White House Order Mandating Software Breach Notifications Could Come Next Week
CISA warns of two new Microsoft Exchange web shells, Google fails to mention that Western governments were behind eleven flaws it discovered, Security hole that allowed SMS rerouting plugged, more
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A draft Biden administration executive order that could be released as early as next week would require many software vendors to notify their federal government customers when the companies have a cybersecurity breach. The disclosure requirement intends to override non-disclosure agreements, which vendors have said limited information sharing, and allow officials to view more intrusions.
The order would require organizations to preserve more digital records and work with the FBI and the Homeland Security Department’s Cybersecurity and Infrastructure Security Agency, known as CISA when responding to incidents.
The order would also include requiring multi-factor authentication and encryption of data inside federal agencies. It would impose additional rules on programs deemed critical, such as requiring a “software bill of materials” that spells out the supply chain. (Joseph Menn, Christopher Bing, Nandita Bose / Reuters)
The Department of Homeland Security's Cybersecurity and Infrastructure Security Agency (CISA) updated its guidance for dealing with the Microsoft Exchange server attacks to include two new Malware Analysis Reports (MARs).
Each of the reports identifies a Web shell seen in post-compromised Microsoft Exchange servers. CISA also updated seven existing MARs to include YARA rules developed by CISA to help organizations detect the malware seen so far in these attacks. (Dark Reading)
The OpenSSL project issued an advisory for two high-severity vulnerabilities, CVE-2021-3449 and CVE-2021-3450, hiding in OpenSSL products.
The first flaw can cause the server to crash if, during the course of renegotiation, the client sends a malicious ClientHello message. The second flaw is a Certificate Authority (CA) certificate validation bypass vulnerability that can cause OpenSSL instances to fail to check that non-CA certificates must not be the issuers of other certificates. (Ax Sharma / Bleeping Computer)
Paul Nakasone, the head of the U.S. National Security Agency and U.S. Cyber Command, said during a hearing by the Senate Committee on Armed Services that U.S. intel agencies have blind spots for detecting attacks on U.S. infrastructure.
Nakasone’s statement is consistent with the government's push to require private sector organizations to share more information with government agencies. Most recently, DHS’s Cybersecurity and Infrastructure Security Agency has been floated as the government arm that would serve as the repository for this information. (Adam Janofsky / The Record)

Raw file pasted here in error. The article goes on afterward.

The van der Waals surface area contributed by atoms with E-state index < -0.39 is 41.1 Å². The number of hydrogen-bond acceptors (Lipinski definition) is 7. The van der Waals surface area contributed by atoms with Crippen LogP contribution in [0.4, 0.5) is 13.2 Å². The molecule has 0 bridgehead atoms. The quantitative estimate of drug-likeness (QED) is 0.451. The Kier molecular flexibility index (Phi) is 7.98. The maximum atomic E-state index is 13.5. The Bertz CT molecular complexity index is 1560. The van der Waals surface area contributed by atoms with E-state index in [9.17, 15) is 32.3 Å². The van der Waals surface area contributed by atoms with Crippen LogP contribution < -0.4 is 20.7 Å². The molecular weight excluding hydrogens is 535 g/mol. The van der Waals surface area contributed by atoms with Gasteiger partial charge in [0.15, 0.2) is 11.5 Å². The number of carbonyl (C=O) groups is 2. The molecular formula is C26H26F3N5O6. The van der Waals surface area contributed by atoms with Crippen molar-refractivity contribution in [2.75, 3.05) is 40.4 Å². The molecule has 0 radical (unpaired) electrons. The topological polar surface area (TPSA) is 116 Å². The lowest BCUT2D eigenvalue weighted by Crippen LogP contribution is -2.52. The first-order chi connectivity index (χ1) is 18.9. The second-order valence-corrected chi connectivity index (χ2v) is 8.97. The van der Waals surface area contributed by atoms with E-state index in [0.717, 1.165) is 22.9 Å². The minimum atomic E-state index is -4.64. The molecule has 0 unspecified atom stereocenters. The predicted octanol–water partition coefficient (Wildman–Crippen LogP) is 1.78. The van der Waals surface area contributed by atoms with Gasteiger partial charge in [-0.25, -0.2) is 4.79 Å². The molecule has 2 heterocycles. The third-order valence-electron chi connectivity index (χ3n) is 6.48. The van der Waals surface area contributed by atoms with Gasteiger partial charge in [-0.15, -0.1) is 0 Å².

Related: Fifth Domain | Cyber, CBSNews.com, CNN.com, SecurityWeek, Breaking Defense, InsideDefense.com, The SIGNAL Blog, Defense Daily Network, The Mainichi, Cyberscoop, Nextgov, The Hill: Cybersecurity
Aerialink, a communications company that helps route text messages, said that all major U.S. carriers, including T-Mobile, AT&T, and Verizon, had made changes to how their text messages are routed to fix a security flaw that allowed outside companies to reroute text messages for nominal costs.
"Be aware that Verizon, T-Mobile, and AT&T have reclaimed overwritten text-enabled wireless numbers industry-wide. As a result, any Verizon, T-Mobile, or AT&T wireless numbers which had been text-enabled as BYON [bring your own number] no longer route messaging traffic through the Aerialink Gateway," the Aerialink statement read. (Joseph Cox / Motherboard)
An “expert” hacking group exploiting 11 powerful vulnerabilities to compromise devices running iOS, Android, and Windows discovered by Google’s Project Zero and Threat Analysis Group teams turns out to be Western government operatives actively conducting a counterterrorism operation.
Google’s omission of this key detail in their public reports of the vulnerabilities has caused one security expert to criticize the report as a “dark hole.” (Patrick Howell O’Neill / Technology Review)
Related: Security Conversations
Researchers at Crowdstrike say that a previously unknown threat actor has targeted three victims in the transportation, consumer products, and manufacturing sectors with the Hades ransomware.
Hades ransomware has been linked to the Evil Corp cybercrime gang who uses it to evade sanctions imposed by the Treasury Department's Office of Foreign Assets Control (OFAC). (Sergiu Gatlan / Bleeping Computer)
Breach notification service HaveIBeenPwned reports that Carding Mafia, a forum for stealing and trading credit cards, has exposed almost 300,000 user accounts following a hack.
The breach, which happened last week, allegedly exposed the email addresses, IP addresses, usernames, and hashed passwords of 297,744 users. (Lorenzo Franceschi-Bicchierai / Motherboard)
Malicious hackers posted the personal and vehicle details of millions of Dutch car owners for sale on a well-known cybercrime forum following a data breach of RDC, a Dutch company that provides garage and maintenance services to Dutch car owners. The reported price of the data package is $35,000.
The stolen data include company/individual names, home addresses, email addresses, telephone numbers, dates of birth, but also vehicle registration numbers, car makes & models, and license plates. (Catalin Cimpanu / The Record)
Correction: An earlier version of this newsletter attributed the discovery of the threat actor deploying the Hades ransomware to Accenture. The item has been corrected to say Crowdstrike made the discovery.